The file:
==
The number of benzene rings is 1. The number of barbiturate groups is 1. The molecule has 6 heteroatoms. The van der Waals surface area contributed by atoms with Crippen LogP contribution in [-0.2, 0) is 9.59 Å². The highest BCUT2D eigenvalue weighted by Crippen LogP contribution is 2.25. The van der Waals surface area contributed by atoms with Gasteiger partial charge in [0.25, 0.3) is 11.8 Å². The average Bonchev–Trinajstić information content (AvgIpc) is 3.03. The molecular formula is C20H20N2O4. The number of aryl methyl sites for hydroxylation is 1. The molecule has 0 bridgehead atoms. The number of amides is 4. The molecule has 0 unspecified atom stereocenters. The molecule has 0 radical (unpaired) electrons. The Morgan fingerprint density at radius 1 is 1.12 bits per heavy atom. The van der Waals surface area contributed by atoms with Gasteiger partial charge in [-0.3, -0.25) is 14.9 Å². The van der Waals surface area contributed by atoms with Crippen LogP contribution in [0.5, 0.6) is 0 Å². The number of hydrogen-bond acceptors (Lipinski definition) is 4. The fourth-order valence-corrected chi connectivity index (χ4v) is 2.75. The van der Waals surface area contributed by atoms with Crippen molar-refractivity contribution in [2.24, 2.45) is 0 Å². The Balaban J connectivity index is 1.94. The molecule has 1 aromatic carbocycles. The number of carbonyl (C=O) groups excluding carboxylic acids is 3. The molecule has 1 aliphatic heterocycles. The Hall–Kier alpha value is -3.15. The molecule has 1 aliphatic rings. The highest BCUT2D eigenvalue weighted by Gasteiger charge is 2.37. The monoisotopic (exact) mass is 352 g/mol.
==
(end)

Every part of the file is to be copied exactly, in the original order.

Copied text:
The number of benzene rings is 1. The number of barbiturate groups is 1. The molecule has 6 heteroatoms. The van der Waals surface area contributed by atoms with Crippen LogP contribution in [-0.2, 0) is 9.59 Å². The highest BCUT2D eigenvalue weighted by Crippen LogP contribution is 2.25. The van der Waals surface area contributed by atoms with Gasteiger partial charge in [0.25, 0.3) is 11.8 Å². The average Bonchev–Trinajstić information content (AvgIpc) is 3.03. The molecular formula is C20H20N2O4. The number of aryl methyl sites for hydroxylation is 1. The molecule has 0 bridgehead atoms. The number of amides is 4. The molecule has 0 unspecified atom stereocenters. The molecule has 0 radical (unpaired) electrons. The Morgan fingerprint density at radius 1 is 1.12 bits per heavy atom. The van der Waals surface area contributed by atoms with Gasteiger partial charge in [-0.3, -0.25) is 14.9 Å². The van der Waals surface area contributed by atoms with Crippen LogP contribution in [0.5, 0.6) is 0 Å². The number of hydrogen-bond acceptors (Lipinski definition) is 4. The fourth-order valence-corrected chi connectivity index (χ4v) is 2.75. The van der Waals surface area contributed by atoms with Crippen molar-refractivity contribution in [2.24, 2.45) is 0 Å². The Balaban J connectivity index is 1.94. The molecule has 1 aromatic carbocycles. The number of carbonyl (C=O) groups excluding carboxylic acids is 3. The molecule has 1 aliphatic heterocycles. The Hall–Kier alpha value is -3.15. The molecule has 1 aliphatic rings. The highest BCUT2D eigenvalue weighted by Gasteiger charge is 2.37. The monoisotopic (exact) mass is 352 g/mol.